The United States economy once again faces the threat of default unless Congress raises the nation’s debt ceiling before the end of February.
In October, Congress authorized the Department of Treasury to borrow through February 7, but the department estimates it can use extraordinary measures to provide an additional three weeks of cushion.
As the debt ceiling deadline is looming, some believe that Republicans on Capitol Hill will probably avoid a repeat of the kind of crippling fiscal showdown like the one in October that brought the government to the brink of default and prompted a 16-day partial shutdown.
“I really don’t expect the same kind of melodramatic confrontation as in October,” Steve Bell, senior director of economic policy at the Bipartisan Policy Center, told AFP on Monday.
“When push comes to shove they’re not going to come close to defaulting on the debt again,” Bell added. “They’re going to take a more prudent course.”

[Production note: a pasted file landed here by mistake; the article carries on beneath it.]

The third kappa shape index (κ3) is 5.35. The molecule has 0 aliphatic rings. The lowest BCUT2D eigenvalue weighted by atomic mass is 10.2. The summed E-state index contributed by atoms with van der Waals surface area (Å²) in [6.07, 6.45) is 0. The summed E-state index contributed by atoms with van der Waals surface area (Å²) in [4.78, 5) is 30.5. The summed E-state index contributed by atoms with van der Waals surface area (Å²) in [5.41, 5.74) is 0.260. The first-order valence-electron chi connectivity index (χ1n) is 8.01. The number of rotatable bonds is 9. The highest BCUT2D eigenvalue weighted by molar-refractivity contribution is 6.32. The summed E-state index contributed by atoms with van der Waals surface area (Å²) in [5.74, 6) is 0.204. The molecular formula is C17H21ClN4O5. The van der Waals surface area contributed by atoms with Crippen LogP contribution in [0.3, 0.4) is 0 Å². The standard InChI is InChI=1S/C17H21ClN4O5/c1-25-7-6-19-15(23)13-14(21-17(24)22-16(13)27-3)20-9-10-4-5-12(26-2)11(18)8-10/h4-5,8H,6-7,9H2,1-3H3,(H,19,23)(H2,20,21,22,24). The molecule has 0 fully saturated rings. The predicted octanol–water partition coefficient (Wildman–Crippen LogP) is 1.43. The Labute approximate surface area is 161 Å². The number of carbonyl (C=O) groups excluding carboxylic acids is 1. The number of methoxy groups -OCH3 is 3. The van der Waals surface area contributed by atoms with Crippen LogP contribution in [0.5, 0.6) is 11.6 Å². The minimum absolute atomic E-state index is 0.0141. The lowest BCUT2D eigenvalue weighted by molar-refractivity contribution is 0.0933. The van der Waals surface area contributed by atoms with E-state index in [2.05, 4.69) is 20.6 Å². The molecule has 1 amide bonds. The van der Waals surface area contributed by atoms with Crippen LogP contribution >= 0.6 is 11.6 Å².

In last year’s standoff, Republicans tried to derail the Obama’s healthcare reform law as part of the debt ceiling deal. But the president did not retreat.
Republicans want President Barack Obama to agree to debt reduction measures in exchange for any extension of borrowing.
The White House has called such efforts “ransom threats,” signaling once again that it will not flinch.
“We’re doing it the exact same way we’ve done this from before, which is we were not going to pay them ransom. Nothing has changed in our position,” White House senior advisor Dan Pfeiffer told Fox News.
But Republican Sen. Mitch McConnell has said it is “irresponsible” for the president to ask for a clean debt ceiling hike with the country mired in $17 trillion in debt and counting.
“We ought to attach something significant for the country to his request to increase the debt ceiling,” McConnell told Fox.
By law, Congress sets a cap on the level of public debt, beyond which the US Treasury cannot borrow.
The United States is the most debtor country in the world with more debt than the whole Eurozone combined.